By Liam Heylin
The family of mother and daughter Geraldine and Louise Clancy has spoken of the devastating impact their deaths in a Cork crash have had.
Noel Clancy told how he and his other children Fiona and Declan had gone into the funeral home in Fermoy for a rosary on the day after his wife and daughter were killed after their car was hit by a car driven by their neighbour Susan Gleeson near their home in Kilworth in December last year.
“That evening the rosary was said in the funeral home. When we went in and saw the coffins side by side, my heart broke,” Mr Clancy said.
“I pushed the coffins apart and knelt between them and put my left hand on Geraldine’s clasped hands and my right hand on Louise’s and cried for my wife and daughter.”
He also recalled how he listened to Bob Dylan’s “Blowing in the Wind” and thought how it reflected the tragedy of deaths on Irish roads.
Noel Clancy told Cork Circuit Criminal Court in his victim impact statement how he was in a daze at the funeral Mass for his wife and daughter, when the choir sang the Dylan anthem which was a favourite of Louise’s.
“I could see Louise singing and playing her guitar - the words might well be the story of road collisions in Ireland: ‘How many deaths will it take to know that too many people have died – the answer, my friend, is blowing in the wind’," he said.
Mr Clancy spoke about how Louise had overcome her struggles with autism to study English and Sociology at UCC. She was hoping to become a journalist and had just returned home for Christmas from her ERASMUS year at the University of Sussex when the crash happened.
He recalled how on Christmas Day – three days after they were killed - the undertaker asked him a question about the funeral which he hoped that he would never have to ask any other family ever again as he spoke of the devastation that had hit their family on an ordinary December morning.
“He asked me ‘Which coffin will we lower first?’,” recalled Mr Clancy.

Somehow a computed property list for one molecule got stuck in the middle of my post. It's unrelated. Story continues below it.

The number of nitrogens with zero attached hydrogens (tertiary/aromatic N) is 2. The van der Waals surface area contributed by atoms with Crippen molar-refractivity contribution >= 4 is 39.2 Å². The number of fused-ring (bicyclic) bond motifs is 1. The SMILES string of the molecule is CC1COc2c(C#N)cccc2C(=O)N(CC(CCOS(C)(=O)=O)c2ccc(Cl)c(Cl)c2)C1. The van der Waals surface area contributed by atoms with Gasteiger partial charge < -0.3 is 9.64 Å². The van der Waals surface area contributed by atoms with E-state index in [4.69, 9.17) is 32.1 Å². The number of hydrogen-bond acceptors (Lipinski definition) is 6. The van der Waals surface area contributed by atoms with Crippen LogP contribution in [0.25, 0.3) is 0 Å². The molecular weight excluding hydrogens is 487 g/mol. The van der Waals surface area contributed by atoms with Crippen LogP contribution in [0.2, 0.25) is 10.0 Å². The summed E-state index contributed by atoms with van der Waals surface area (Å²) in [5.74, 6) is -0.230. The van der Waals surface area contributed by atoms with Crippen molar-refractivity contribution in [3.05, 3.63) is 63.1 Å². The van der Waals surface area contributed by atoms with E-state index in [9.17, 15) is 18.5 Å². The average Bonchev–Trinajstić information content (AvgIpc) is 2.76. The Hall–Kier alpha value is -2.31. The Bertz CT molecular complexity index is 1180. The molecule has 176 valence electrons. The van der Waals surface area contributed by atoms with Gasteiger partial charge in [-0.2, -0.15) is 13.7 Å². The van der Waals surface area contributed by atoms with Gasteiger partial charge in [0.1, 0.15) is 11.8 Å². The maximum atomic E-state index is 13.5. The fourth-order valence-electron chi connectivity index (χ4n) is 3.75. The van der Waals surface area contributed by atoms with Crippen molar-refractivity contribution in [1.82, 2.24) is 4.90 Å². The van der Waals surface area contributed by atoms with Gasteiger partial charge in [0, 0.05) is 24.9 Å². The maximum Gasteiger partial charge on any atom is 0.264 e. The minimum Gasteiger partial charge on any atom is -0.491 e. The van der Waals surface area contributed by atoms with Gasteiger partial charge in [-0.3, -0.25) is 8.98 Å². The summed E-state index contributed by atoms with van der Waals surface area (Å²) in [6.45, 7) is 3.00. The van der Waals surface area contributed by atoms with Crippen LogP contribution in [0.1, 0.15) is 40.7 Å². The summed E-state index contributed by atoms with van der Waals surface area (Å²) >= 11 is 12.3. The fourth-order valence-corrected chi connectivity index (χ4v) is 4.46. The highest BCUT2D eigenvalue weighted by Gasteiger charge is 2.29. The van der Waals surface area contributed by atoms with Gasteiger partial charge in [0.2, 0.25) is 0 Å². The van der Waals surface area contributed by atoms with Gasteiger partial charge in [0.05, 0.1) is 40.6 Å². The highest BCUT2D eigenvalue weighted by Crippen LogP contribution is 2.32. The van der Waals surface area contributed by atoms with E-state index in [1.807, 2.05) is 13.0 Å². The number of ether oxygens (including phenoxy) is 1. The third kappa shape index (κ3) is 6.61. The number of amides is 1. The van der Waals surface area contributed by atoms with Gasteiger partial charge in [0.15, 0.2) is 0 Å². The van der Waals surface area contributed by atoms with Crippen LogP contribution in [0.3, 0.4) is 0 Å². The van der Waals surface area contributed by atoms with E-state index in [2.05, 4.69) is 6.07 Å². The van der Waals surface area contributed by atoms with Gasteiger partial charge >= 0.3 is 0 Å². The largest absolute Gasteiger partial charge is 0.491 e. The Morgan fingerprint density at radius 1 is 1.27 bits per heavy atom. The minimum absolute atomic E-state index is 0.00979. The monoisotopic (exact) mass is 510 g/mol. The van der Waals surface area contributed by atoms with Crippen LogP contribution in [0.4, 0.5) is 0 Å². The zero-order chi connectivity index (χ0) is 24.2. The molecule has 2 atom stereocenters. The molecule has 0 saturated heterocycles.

“While most people were enjoying Christmas with their families, i was trying to make a decision. I phoned him back and told him that we would lower Geraldine first and place Louise back in her arms.”
Fiona Clancy spoke about how her sister’s life had been cut short and how she would never get to graduate from university or reach her goal of working as a journalist or travel the world as she had dreamed of doing.
“She will never get engaged or married or be a mother. She will never get to celebrate another birthday or Christmas or family occasion or spend time with her many dear friends. She will never smile, laugh or breathe again. Instead she will spend the rest of eternity in her grave, aged just 22.
“The weekends when I get home now are so strange...Our home will never feel the same again. Instead I go to their grave on these weekends.
“It is still beyond surreal to see their names and a date of death on their headstone. I cannot believe it.”
Declan Clancy also spoke of the impact of the tragedy on him, describing how the grief is all consuming, “like a tidal wave crashing over” him until he is left paralysed, as he struggles at work to come to terms with the loss.
“And now when I go home, I’m struck by a deafening silence,” he said.
“No longer am I greeted excitedly by Louise telling me about her latest adventure in college or by a loving hug from my mam. Instead as I sit the kitchen table, I stare across a two empty chairs when they should be.”
“The thought of my mother and sister screaming for their lives, knowing that they were going to drown tortures me every night.
“The nightmares leave me physically exhausted. I hear their screams...I see them die again and again,” he said.